Navigating The Rock And The Whirlpool: Managing Critical Incident Investigations And Garrity, Joseph R. Sullivan

Joseph R Sullivan

This article presents a best practice model for managing officer-involved shooting or other critical incident investigations on behalf of the officer; one that protects the officer’s legal interests and still preserves the most accurate factual information for investigators. Section I details the causes and effects of critical incident amnesia as it relates to officer-involved shootings. Section II analyzes the relationship between a public employee’s Fifth Amendment privilege against self-incrimination and a public employer’s ability to compel work related statements. Section III discusses the practical implications and aftermath of an officer-involved shooting or other critical incident and section IV synthesizes the …


The Internet Is The New Public Forum: Why Riley V. California Supports Net Neutrality, Adam Lamparello Oct 2014

The Internet Is The New Public Forum: Why Riley V. California Supports Net Neutrality, Adam Lamparello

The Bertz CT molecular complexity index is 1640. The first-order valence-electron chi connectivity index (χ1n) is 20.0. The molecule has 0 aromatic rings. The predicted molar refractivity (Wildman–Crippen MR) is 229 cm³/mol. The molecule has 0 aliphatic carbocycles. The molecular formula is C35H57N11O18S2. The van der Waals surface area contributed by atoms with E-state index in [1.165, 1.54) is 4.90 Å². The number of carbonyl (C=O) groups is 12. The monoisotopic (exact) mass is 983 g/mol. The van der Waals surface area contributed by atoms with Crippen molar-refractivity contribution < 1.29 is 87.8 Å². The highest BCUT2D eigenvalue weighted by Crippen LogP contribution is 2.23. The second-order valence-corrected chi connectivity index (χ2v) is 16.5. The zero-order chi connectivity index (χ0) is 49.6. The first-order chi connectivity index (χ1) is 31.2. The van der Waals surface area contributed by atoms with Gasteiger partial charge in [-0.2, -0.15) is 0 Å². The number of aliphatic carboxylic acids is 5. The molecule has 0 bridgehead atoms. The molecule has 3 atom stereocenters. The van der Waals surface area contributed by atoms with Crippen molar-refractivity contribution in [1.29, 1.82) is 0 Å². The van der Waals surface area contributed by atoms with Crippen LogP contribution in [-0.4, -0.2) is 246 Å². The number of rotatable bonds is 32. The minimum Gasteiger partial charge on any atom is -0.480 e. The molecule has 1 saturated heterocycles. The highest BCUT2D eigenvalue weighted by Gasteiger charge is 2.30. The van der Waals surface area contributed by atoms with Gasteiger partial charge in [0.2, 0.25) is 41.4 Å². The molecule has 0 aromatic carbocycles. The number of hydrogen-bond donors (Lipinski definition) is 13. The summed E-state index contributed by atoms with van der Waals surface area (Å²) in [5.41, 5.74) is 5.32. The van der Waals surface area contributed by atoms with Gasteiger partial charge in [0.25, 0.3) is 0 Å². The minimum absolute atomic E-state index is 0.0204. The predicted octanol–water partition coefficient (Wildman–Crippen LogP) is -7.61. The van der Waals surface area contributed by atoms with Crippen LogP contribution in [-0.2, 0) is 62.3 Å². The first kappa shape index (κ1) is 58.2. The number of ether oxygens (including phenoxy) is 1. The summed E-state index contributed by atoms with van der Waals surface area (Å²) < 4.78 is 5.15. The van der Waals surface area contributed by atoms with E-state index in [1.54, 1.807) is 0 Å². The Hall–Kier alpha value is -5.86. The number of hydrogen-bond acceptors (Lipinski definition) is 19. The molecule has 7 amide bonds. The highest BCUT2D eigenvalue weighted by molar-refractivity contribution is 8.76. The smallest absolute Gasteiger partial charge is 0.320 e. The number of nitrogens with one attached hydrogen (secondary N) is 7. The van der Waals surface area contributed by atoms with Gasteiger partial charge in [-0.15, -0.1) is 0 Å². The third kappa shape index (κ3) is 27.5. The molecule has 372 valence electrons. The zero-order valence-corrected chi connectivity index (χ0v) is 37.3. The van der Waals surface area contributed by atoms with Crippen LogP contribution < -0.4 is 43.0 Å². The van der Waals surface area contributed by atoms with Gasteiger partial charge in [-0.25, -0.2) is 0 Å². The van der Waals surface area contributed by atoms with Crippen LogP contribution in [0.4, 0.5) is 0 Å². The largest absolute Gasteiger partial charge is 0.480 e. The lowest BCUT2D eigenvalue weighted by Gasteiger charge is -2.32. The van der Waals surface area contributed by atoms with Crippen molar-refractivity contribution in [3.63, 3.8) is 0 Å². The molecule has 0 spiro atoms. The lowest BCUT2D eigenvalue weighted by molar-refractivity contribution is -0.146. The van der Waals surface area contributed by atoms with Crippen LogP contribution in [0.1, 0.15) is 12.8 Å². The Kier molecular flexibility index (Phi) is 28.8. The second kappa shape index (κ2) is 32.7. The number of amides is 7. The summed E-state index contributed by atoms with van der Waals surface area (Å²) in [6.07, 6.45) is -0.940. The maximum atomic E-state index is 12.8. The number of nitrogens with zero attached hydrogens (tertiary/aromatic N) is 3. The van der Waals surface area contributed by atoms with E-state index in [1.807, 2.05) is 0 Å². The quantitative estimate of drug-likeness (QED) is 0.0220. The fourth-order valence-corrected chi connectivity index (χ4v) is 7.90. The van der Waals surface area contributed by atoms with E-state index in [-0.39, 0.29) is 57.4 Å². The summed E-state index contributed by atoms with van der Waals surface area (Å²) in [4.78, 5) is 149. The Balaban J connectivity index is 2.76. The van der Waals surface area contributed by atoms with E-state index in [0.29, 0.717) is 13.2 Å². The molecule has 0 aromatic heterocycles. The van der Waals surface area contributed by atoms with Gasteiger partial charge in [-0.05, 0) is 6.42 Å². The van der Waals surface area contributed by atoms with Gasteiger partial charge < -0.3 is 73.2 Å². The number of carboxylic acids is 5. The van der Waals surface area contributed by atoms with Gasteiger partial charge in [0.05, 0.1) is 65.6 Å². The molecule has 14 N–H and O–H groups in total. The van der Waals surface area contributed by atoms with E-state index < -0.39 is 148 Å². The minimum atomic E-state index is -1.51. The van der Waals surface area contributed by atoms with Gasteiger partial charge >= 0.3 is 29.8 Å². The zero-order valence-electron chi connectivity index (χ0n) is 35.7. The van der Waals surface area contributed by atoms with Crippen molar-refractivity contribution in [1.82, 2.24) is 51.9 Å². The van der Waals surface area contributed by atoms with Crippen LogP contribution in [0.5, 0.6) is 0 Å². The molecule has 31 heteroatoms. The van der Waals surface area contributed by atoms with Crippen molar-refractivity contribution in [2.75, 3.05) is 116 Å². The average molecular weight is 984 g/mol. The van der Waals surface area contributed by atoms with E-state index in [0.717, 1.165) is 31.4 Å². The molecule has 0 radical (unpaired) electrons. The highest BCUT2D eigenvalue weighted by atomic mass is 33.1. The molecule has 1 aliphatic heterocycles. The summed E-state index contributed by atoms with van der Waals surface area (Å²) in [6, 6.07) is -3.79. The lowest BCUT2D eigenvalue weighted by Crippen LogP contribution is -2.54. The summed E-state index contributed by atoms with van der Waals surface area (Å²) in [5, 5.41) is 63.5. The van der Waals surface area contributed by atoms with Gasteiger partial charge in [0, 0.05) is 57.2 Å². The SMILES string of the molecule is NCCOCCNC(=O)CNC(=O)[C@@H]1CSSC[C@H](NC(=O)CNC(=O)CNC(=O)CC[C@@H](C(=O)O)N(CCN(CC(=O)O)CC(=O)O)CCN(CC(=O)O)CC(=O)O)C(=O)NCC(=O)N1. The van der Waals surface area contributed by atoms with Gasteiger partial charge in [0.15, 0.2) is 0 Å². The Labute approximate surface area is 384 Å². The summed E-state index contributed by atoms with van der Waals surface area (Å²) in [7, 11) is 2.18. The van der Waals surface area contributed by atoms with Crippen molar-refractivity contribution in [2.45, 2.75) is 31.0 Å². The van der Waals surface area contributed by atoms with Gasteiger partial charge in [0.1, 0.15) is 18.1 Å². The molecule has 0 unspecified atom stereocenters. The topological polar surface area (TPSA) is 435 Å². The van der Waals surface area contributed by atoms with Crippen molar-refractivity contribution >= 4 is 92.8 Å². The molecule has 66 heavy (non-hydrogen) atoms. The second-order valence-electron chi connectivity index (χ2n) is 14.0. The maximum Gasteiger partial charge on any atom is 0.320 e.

Adam Lamparello

Technology has ushered civil liberties into the virtual world, and the law must adapt by providing legal protections to individuals who speak, assemble, and associate in that world. The original purposes of the First Amendment, which from time immemorial have protected civil liberties and preserved the free, open, and robust exchange of information, support net neutrality. After all, laws or practices that violate cherished freedoms in the physical world also violate those freedoms in the virtual world. The battle over net neutrality is “is absolutely the First Amendment issue of our time,” just as warrantless searches of cell phones were …


Smoke And Mirrors: Model Penal Code § 305.7 And Compassionate Release, E. Lea Johnston Oct 2014

Smoke And Mirrors: Model Penal Code § 305.7 And Compassionate Release, E. Lea Johnston

E. Lea Johnston